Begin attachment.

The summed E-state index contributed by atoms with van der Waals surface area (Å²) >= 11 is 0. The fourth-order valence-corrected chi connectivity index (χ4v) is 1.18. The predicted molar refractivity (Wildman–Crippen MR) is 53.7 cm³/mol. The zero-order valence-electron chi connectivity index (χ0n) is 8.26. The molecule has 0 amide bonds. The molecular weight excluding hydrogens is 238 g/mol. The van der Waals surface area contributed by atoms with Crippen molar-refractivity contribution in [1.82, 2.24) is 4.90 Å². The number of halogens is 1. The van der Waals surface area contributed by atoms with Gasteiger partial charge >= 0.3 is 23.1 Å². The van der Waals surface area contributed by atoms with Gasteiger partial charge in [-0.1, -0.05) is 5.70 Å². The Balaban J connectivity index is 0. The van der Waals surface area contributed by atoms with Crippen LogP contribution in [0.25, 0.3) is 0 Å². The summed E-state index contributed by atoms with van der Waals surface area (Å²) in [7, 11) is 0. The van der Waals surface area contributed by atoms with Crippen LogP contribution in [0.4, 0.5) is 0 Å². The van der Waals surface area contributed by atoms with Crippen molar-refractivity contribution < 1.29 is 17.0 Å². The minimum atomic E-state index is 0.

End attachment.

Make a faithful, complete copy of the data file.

The summed E-state index contributed by atoms with van der Waals surface area (Å²) >= 11 is 0. The fourth-order valence-corrected chi connectivity index (χ4v) is 1.18. The predicted molar refractivity (Wildman–Crippen MR) is 53.7 cm³/mol. The zero-order valence-electron chi connectivity index (χ0n) is 8.26. The molecule has 0 amide bonds. The molecular weight excluding hydrogens is 238 g/mol. The van der Waals surface area contributed by atoms with Crippen molar-refractivity contribution in [1.82, 2.24) is 4.90 Å². The number of halogens is 1. The van der Waals surface area contributed by atoms with Gasteiger partial charge >= 0.3 is 23.1 Å². The van der Waals surface area contributed by atoms with Gasteiger partial charge in [-0.1, -0.05) is 5.70 Å². The Balaban J connectivity index is 0. The van der Waals surface area contributed by atoms with Crippen LogP contribution in [0.25, 0.3) is 0 Å². The summed E-state index contributed by atoms with van der Waals surface area (Å²) in [7, 11) is 0. The van der Waals surface area contributed by atoms with Crippen LogP contribution in [0.4, 0.5) is 0 Å². The van der Waals surface area contributed by atoms with Crippen molar-refractivity contribution < 1.29 is 17.0 Å². The minimum atomic E-state index is 0.